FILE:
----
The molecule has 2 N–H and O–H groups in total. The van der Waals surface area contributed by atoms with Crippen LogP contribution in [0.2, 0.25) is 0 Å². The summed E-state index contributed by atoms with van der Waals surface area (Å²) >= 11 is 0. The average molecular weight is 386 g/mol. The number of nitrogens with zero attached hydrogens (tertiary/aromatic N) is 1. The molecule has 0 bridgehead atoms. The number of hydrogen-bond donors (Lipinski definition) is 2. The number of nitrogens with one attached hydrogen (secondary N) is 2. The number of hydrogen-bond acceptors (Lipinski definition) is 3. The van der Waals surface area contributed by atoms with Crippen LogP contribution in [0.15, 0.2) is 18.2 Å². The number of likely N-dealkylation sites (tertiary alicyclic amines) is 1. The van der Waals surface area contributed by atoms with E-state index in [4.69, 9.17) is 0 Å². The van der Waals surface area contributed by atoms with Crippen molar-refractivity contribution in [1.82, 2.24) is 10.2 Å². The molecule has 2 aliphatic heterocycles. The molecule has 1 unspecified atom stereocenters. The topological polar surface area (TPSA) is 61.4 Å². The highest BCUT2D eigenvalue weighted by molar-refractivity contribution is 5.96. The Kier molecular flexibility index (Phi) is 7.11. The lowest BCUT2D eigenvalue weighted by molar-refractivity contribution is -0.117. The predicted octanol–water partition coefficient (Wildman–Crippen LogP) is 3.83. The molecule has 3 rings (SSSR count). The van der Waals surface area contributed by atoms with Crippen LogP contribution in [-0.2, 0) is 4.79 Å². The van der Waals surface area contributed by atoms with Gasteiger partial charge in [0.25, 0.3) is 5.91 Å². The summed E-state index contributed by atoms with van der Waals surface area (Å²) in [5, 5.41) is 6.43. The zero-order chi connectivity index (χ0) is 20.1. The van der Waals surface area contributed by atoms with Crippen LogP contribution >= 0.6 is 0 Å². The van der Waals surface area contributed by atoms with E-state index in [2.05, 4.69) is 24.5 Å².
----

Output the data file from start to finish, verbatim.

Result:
The molecule has 2 N–H and O–H groups in total. The van der Waals surface area contributed by atoms with Crippen LogP contribution in [0.2, 0.25) is 0 Å². The summed E-state index contributed by atoms with van der Waals surface area (Å²) >= 11 is 0. The average molecular weight is 386 g/mol. The number of nitrogens with zero attached hydrogens (tertiary/aromatic N) is 1. The molecule has 0 bridgehead atoms. The number of hydrogen-bond donors (Lipinski definition) is 2. The number of nitrogens with one attached hydrogen (secondary N) is 2. The number of hydrogen-bond acceptors (Lipinski definition) is 3. The van der Waals surface area contributed by atoms with Crippen LogP contribution in [0.15, 0.2) is 18.2 Å². The number of likely N-dealkylation sites (tertiary alicyclic amines) is 1. The van der Waals surface area contributed by atoms with E-state index in [4.69, 9.17) is 0 Å². The van der Waals surface area contributed by atoms with Crippen molar-refractivity contribution in [1.82, 2.24) is 10.2 Å². The molecule has 2 aliphatic heterocycles. The molecule has 1 unspecified atom stereocenters. The topological polar surface area (TPSA) is 61.4 Å². The highest BCUT2D eigenvalue weighted by molar-refractivity contribution is 5.96. The Kier molecular flexibility index (Phi) is 7.11. The lowest BCUT2D eigenvalue weighted by molar-refractivity contribution is -0.117. The predicted octanol–water partition coefficient (Wildman–Crippen LogP) is 3.83. The molecule has 3 rings (SSSR count). The van der Waals surface area contributed by atoms with Crippen LogP contribution in [-0.2, 0) is 4.79 Å². The van der Waals surface area contributed by atoms with Gasteiger partial charge in [0.25, 0.3) is 5.91 Å². The summed E-state index contributed by atoms with van der Waals surface area (Å²) in [5, 5.41) is 6.43. The zero-order chi connectivity index (χ0) is 20.1. The van der Waals surface area contributed by atoms with Crippen LogP contribution >= 0.6 is 0 Å². The van der Waals surface area contributed by atoms with E-state index in [2.05, 4.69) is 24.5 Å².